Six women have been selected to compete in the finals for a $1-million grand prize in the Women in Cleantech Challenge, a national competition which is jointly supported by MaRS and Natural Resources Canada.
Four of the women competing for title of Canada’s most promising female cleantech entrepreneur have direct applications to water:
- Evelyn Allen (Ontario) has developed a manufacturing platform for producing large-area nanofilms, which are ultra-thin layers made of graphene and other advanced materials. These films can be used in a wide range of applications, including water purification, energy storage, corrosion prevention, sensing, and smart packaging. Allen’s process is more energy-efficient and less costly than existing nanofilm manufacturing techniques. Allen will also be speaking as part of the “Ideas to Action” session at Water Innovation in Action.
- Julie Angus (British Columbia) has developed automated boats that will transform oceanographic research, marine transportation, oil and gas exploration, and defence. The boats will carry environmental sensors, cameras and communication devices that will allow them to make oceanographic observations, act as communication gateways for sub-sea sensors, and more.
- Nivatha Balendra (Quebec) has developed a sustainable way of remediating oil contamination, such as spills or tailing ponds, using biodegradable lipids produced by a specific strain of bacteria. The lipids are capable of breaking down hydrocarbons in a sustainable manner, unlike conventional approaches that rely on chemical detergents that are harmful to the environment.
- Amanda Hall (Alberta) has developed an improved method of lithium-ion resource extraction from brine water. The approach has the potential to create an inexpensive and sustainable source of lithium for batteries used in electric vehicles and mobile devices, which are fast-growing, multibillion-dollar markets.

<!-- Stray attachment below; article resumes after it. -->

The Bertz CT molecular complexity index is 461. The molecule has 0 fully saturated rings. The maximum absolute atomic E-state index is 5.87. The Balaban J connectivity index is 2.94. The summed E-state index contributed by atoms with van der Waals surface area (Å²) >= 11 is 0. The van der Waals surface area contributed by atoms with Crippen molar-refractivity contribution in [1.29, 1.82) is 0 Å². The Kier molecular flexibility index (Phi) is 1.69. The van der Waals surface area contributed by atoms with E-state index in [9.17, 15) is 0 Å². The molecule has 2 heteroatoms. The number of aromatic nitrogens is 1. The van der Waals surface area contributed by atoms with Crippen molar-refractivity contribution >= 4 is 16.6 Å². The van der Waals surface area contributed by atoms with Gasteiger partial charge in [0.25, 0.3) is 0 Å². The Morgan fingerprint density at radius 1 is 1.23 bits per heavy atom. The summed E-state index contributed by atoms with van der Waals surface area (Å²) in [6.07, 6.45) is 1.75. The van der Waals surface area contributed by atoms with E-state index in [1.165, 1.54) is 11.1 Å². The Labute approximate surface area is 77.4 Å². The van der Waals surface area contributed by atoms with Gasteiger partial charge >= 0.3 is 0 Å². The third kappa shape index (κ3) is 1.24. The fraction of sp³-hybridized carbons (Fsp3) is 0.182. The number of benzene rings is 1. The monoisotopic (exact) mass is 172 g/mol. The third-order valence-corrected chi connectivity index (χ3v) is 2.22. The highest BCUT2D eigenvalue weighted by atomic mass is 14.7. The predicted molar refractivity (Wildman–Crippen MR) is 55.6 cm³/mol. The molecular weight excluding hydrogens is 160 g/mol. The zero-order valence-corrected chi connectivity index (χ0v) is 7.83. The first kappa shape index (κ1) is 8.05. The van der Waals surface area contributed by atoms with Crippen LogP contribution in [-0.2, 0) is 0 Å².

The six finalists in the Women in Cleantech Challenge were selected at a live pitch competition at MaRS Discovery District in Toronto in September by a panel of five judges that included author Margaret Atwood, who is a prominent advocate for the advancement of women, as well as experts in clean technology, STEM, business and environmental issues.
The finalists will now participate in an intensive 30-month business accelerator program before competing for the $1-million prize to invest in their business.
Each of the winners will receive support including:
- Business incubator support (valued at $300,000) from MaRS;
- The opportunity to work with federal labs to develop their technology (up to $250,000 in value);
- An annual $115,000 stipend for living and travel expenses for the two-and-a-half-year duration of the challenge.
The Women in Cleantech Challenge is jointly supported by MaRS and Natural Resources Canada. It received 150 applications from across Canada. Ten semi-finalists were invited to pitch their ideas before a live audience of more than 400 attendees.
The Challenge is the first of five challenges under Natural Resources Canada’s Cleantech Impact program, a $75-million initiative to introduce the use of prize challenges aimed at greater impacts from cleantech investments.